Ultra Sports

Is Your Head Getting in Your Way?

You have to be willing to bust your butt. And then do it again. And again.

What does it take for you to reach your potential as an athlete? The true challenge in triathlon, marathon, cycling, open water swimming and other ultra events is the competition between you and the course, you and the clock – but primarily between you and your mind. Success in these endurance sports is all about your mental ability to handle the pain and fatigue of oxygen debt, about your ability to master the limits that you think you have. The endurance sport athlete’s most formidable opponent can be found in the mirror. You are both the problem and the solution!

Are you mentally tough as an athlete? Do you know how to consistently harness the power of your mind to lift the level of your performance? Or are you your own worst enemy out there? Are you the kind of athlete who beats him/herself well before the race’s finish?

Perhaps one of the first mental demands that you must address in your sport has to do with motivation. Do you have the inner drive to do what’s necessary to achieve success? Do you have a meaningful goal that helps keep you focused and moving forward through the brutal and sometimes monotonous grind of daily training? Without a “big enough why” or a personally-compelling goal, your motivation will stall out. You have to be able to ask yourself on a daily basis, “How is what I’m doing right now going to help me get to where I want to go and is it important enough for me to sacrifice and hurt right now?” Far too many athletes trade what they want the most for what they want right now.

Becoming a champion also demands that you consistently practice “pushing the envelope.” You have to be willing to regularly bust your butt. That is, you must live the winner’s creed; get comfortable being uncomfortable! Your success demands that you continually move towards your physical and emotional limits. When you’re tired and your body is screaming for mercy, you have to stay with the discomfort just a little more. When you don’t like the training conditions, weather, or course, you have to embrace them. Finding adverse conditions to train in is simply being smart! Sooner or later you’ll have to compete in them. If it intimidates you to train with or compete against much better competition, seek them out! They are your ticket to the next level! Get comfortable being uncomfortable and you’ll become successful. The only way to really excel in your sport and in life is to get in the everyday habit of pushing your envelope.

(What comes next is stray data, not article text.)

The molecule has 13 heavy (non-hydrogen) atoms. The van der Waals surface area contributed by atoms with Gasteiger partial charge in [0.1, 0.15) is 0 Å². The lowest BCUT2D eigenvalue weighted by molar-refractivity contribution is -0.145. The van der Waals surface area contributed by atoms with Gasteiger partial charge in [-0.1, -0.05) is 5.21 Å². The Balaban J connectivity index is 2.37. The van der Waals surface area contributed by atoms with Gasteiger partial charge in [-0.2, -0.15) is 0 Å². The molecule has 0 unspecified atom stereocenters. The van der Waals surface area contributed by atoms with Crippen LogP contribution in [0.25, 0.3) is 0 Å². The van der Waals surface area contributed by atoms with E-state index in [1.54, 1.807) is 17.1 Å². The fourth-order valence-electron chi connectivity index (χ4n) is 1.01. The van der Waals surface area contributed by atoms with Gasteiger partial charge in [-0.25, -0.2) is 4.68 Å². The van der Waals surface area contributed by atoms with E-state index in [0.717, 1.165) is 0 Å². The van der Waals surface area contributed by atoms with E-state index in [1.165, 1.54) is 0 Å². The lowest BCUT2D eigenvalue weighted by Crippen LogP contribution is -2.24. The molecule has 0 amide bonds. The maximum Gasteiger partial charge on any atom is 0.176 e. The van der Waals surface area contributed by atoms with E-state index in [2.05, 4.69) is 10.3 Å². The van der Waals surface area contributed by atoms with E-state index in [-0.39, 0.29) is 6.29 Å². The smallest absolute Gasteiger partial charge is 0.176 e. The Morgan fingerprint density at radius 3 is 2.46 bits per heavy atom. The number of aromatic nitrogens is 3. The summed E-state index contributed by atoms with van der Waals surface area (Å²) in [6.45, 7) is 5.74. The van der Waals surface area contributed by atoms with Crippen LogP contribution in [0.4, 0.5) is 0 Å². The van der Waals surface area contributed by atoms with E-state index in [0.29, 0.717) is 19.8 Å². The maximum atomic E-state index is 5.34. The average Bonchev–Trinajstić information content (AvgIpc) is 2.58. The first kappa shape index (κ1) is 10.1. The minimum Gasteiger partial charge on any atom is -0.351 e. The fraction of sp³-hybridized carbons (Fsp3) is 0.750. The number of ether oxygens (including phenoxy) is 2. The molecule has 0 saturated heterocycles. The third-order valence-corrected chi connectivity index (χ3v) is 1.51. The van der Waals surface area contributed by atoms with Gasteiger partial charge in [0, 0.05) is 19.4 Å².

Concentration and mastering pain and fatigue of oxygen debt.

Becoming a winner in any ultra event also demands that you develop the ability to handle competitive pressure. Does pre-race nervousness sabotage all your hard work and good coaching? If you can’t learn to control your nerves, then you’ll never race to your potential. Staying cool in the clutch is a mental skill that you can easily master with a little practice. If pre-race jitters have gotten the better of you before, then with several reliable relaxation strategies, even you can learn to consistently keep yourself at “good nervous.”

  1. You get tired and quit mentally long before your body gives out physically.
  2. When you start to hurt, keep your focus off of the pain and your thoughts and on what you are doing.
  3. Distract your focus from the pain by concentrating on your pace, rhythm, turn-over rate, etc.
  4. Handle pain and fatigue by staying in the NOW and away from the future.
  5. Allow negative thoughts and doubts to pass through your mind without engaging them.
  6. When your focus leaves the now or drifts to your thoughts, quickly reset, bringing your focus back to what you are doing in the race.

Keep in mind that your concentration both before and during your events are absolutely critical to your success as an ultra athlete. You must train yourself to focus on what’s important and let everything else go! Your mental skills in this area directly affect your confidence level and ability to handle pressure effectively. In fact, the wrong focus before and during your races is the #1 cause of choking and psych-outs. The great thing about concentration is that with a little practice, you can learn to excel in this mental area, too.